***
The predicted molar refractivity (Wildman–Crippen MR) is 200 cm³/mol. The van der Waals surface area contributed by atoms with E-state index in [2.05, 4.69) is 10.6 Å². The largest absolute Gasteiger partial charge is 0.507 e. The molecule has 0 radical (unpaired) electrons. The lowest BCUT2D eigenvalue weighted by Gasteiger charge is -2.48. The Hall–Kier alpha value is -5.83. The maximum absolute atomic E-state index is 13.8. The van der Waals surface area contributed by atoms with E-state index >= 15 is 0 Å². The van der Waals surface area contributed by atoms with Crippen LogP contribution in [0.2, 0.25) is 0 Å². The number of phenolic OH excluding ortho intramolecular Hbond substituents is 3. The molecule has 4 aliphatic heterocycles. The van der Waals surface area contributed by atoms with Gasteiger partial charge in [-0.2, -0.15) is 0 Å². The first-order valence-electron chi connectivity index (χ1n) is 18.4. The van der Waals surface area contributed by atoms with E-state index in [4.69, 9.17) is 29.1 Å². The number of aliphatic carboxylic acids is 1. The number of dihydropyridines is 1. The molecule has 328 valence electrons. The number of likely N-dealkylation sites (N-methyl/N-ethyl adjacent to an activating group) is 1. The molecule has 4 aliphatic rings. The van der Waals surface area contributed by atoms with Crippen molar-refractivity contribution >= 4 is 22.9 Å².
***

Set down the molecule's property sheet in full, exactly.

The predicted molar refractivity (Wildman–Crippen MR) is 200 cm³/mol. The van der Waals surface area contributed by atoms with E-state index in [2.05, 4.69) is 10.6 Å². The largest absolute Gasteiger partial charge is 0.507 e. The molecule has 0 radical (unpaired) electrons. The lowest BCUT2D eigenvalue weighted by Gasteiger charge is -2.48. The Hall–Kier alpha value is -5.83. The maximum absolute atomic E-state index is 13.8. The van der Waals surface area contributed by atoms with E-state index >= 15 is 0 Å². The van der Waals surface area contributed by atoms with Crippen LogP contribution in [0.2, 0.25) is 0 Å². The number of phenolic OH excluding ortho intramolecular Hbond substituents is 3. The molecule has 4 aliphatic heterocycles. The van der Waals surface area contributed by atoms with Gasteiger partial charge in [-0.2, -0.15) is 0 Å². The first-order valence-electron chi connectivity index (χ1n) is 18.4. The van der Waals surface area contributed by atoms with E-state index in [4.69, 9.17) is 29.1 Å². The number of aliphatic carboxylic acids is 1. The number of dihydropyridines is 1. The molecule has 328 valence electrons. The number of likely N-dealkylation sites (N-methyl/N-ethyl adjacent to an activating group) is 1. The molecule has 4 aliphatic rings. The van der Waals surface area contributed by atoms with Crippen molar-refractivity contribution >= 4 is 22.9 Å².